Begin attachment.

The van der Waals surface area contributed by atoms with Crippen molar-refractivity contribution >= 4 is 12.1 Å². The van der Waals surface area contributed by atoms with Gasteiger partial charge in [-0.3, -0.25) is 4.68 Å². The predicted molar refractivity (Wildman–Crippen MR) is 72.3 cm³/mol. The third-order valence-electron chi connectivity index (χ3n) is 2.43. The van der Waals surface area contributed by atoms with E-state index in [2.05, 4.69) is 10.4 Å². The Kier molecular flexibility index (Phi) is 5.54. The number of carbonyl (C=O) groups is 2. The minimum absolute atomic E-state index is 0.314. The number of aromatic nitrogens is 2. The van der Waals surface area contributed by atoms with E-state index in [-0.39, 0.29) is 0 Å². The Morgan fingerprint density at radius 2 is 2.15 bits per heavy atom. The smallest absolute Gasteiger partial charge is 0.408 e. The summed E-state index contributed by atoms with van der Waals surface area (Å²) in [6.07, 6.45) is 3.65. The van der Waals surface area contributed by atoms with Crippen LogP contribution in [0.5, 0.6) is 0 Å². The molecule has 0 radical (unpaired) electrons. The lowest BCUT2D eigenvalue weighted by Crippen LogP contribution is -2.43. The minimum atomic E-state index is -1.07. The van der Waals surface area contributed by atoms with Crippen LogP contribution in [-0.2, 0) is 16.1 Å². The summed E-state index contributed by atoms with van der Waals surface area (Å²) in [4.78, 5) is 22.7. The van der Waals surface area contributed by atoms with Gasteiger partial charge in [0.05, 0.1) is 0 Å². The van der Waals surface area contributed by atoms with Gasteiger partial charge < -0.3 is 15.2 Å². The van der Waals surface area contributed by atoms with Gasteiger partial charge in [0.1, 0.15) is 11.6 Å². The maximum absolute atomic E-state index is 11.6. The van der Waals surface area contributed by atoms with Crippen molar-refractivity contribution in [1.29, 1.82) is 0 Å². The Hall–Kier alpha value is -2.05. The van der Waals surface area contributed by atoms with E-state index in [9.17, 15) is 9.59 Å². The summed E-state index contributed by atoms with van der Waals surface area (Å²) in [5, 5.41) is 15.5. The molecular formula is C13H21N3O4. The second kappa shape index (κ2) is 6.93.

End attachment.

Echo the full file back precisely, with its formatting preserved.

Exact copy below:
The van der Waals surface area contributed by atoms with Crippen molar-refractivity contribution >= 4 is 12.1 Å². The van der Waals surface area contributed by atoms with Gasteiger partial charge in [-0.3, -0.25) is 4.68 Å². The predicted molar refractivity (Wildman–Crippen MR) is 72.3 cm³/mol. The third-order valence-electron chi connectivity index (χ3n) is 2.43. The van der Waals surface area contributed by atoms with E-state index in [2.05, 4.69) is 10.4 Å². The Kier molecular flexibility index (Phi) is 5.54. The number of carbonyl (C=O) groups is 2. The minimum absolute atomic E-state index is 0.314. The number of aromatic nitrogens is 2. The van der Waals surface area contributed by atoms with E-state index in [-0.39, 0.29) is 0 Å². The Morgan fingerprint density at radius 2 is 2.15 bits per heavy atom. The smallest absolute Gasteiger partial charge is 0.408 e. The summed E-state index contributed by atoms with van der Waals surface area (Å²) in [6.07, 6.45) is 3.65. The van der Waals surface area contributed by atoms with Crippen LogP contribution in [0.5, 0.6) is 0 Å². The molecule has 0 radical (unpaired) electrons. The lowest BCUT2D eigenvalue weighted by Crippen LogP contribution is -2.43. The minimum atomic E-state index is -1.07. The van der Waals surface area contributed by atoms with Crippen LogP contribution in [-0.2, 0) is 16.1 Å². The summed E-state index contributed by atoms with van der Waals surface area (Å²) in [4.78, 5) is 22.7. The van der Waals surface area contributed by atoms with Gasteiger partial charge in [0.05, 0.1) is 0 Å². The van der Waals surface area contributed by atoms with Gasteiger partial charge < -0.3 is 15.2 Å². The van der Waals surface area contributed by atoms with Gasteiger partial charge in [0.1, 0.15) is 11.6 Å². The maximum absolute atomic E-state index is 11.6. The van der Waals surface area contributed by atoms with Crippen molar-refractivity contribution in [1.29, 1.82) is 0 Å². The Hall–Kier alpha value is -2.05. The van der Waals surface area contributed by atoms with E-state index in [9.17, 15) is 9.59 Å². The summed E-state index contributed by atoms with van der Waals surface area (Å²) in [5, 5.41) is 15.5. The molecular formula is C13H21N3O4. The second kappa shape index (κ2) is 6.93.